Chip challenger AMD is poised to announce its new mobile processor, dubbed Turion, to take on the increasingly significant mobile PC market and to shorten Intel’s head start in the thinner and lighter PCs that are popular currently.
Although it has aggressively challenged and won market share from Intel with its server and desktop computer processors, particularly with its Athlon line, AMD has lagged behind on desktop replacement laptops, where Intel’s Centrino technology provides lighter design and longer battery life.
Nevertheless, analysts indicate that AMD has been making mobile market progress during the last year, and the announcement of the Turion chip brings the challenger up to par with its larger rival.
“Out of the three products — desktops, servers and mobile — mobile has been the one where [AMD] has been weakest in comparison to Intel,” Mercury Research president Dean McCarron told TechNewsWorld. “However, over the last year, they’ve started competing successfully. This announcement is an acknowledgement that they’re getting better there and putting more into it.”
McCarron said that although AMD has made efforts toward mobile processors in the past, it typically involved retargeting and retooling desktop processors to go mobile. While this entailed better power management, the company was not really offering notebook-specific products, McCarron said.
The analyst added that AMD has changed and is now starting off with a lower-power processor that may consist of the same processor core as a desktop, but is architected with a priority on power and heat issues for mobility.
“Going forward with new products, they’re just going to continue the effect,” McCarron said. “They will probably end up competing pretty head-to-head [with Intel].”
McCarron said although AMD is taking a “shared-core” approach where desktop and mobile processors use the same processor core, Intel has separated its mobile and desktop chip cores. However, Intel may be moving back to a shared core approach, McCarron added.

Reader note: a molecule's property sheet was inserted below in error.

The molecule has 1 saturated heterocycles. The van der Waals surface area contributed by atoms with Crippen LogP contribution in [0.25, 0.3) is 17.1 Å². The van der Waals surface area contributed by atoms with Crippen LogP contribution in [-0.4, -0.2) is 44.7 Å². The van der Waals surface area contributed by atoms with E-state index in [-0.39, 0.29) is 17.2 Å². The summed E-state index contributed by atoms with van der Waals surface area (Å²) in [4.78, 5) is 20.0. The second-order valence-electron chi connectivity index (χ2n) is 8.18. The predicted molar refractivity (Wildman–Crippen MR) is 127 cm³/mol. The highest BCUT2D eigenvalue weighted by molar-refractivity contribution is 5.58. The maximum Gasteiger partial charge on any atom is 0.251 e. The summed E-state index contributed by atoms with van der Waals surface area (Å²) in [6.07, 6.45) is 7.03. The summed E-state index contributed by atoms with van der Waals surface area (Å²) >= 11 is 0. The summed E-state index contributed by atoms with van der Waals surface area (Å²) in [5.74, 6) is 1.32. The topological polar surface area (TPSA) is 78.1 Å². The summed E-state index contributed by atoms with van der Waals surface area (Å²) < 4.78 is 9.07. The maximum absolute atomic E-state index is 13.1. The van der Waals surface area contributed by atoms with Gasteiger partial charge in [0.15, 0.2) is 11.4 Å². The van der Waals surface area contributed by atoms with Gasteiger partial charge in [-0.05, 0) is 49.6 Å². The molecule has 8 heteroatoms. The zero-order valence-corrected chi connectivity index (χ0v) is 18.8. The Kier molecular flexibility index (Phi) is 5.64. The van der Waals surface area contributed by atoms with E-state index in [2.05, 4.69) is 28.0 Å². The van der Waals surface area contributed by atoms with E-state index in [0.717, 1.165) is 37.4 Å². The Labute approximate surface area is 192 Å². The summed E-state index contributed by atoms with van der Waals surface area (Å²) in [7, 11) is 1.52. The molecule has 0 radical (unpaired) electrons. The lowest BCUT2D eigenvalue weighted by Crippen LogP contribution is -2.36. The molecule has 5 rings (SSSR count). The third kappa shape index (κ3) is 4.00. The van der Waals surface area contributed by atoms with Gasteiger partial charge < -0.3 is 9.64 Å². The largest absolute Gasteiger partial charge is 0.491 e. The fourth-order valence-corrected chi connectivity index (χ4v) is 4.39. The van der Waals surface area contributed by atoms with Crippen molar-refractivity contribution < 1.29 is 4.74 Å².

McCarron said Intel’s Centrino path will continue to boost performance without cranking up processor clock speed.
“It’s power-sensitive performance,” he said.
McCarron said that with the same power-efficient cores, however, Intel’s and AMD’s architecture choices are similar and will likely continue to be so going forward.
Gartner research vice president Martin Reynolds told TechNewsWorld that AMD’s mobility challenges have been caused by processors running hot in notebooks. Although he credited the company with “good, fast processors,” Reynolds said that Intel is likely to keep its mobility edge because of its move to build different processor cores.
“Intel will continue to have an edge because of their architectural decision,” he said.
Reynolds did say that AMD’s newer 90-nanometer chip manufacturing processes would help the company reduce power consumption in its chips.
“They won’t be where Intel is with Centrino, but they will be in a position where they can get into this [thinner and lighter notebook] market,” he said.
Chips and Asparagus
There was some interest and discussion by observers on AMD’s choice of Turion as the name of its new mobile processor. Reynolds said the definition he found indicated a turion was a “shoot or sucker; a young shoot rising from the ground, rising from a subterranean bud.”
While reports also indicated the term was a reference to asparagus, Mercury’s McCarron recalled AMD’s history with the vegetable, recounting an AMD marketing ploy from two decades ago. McCarron said AMD came out with a “Liberty Chip” idea to release a new chip every week for a year. The corporate flag for the campaign was an image of asparagus, which typically takes a year to grow.
“It’s just a little throwback to AMD’s ancient history,” McCarron said.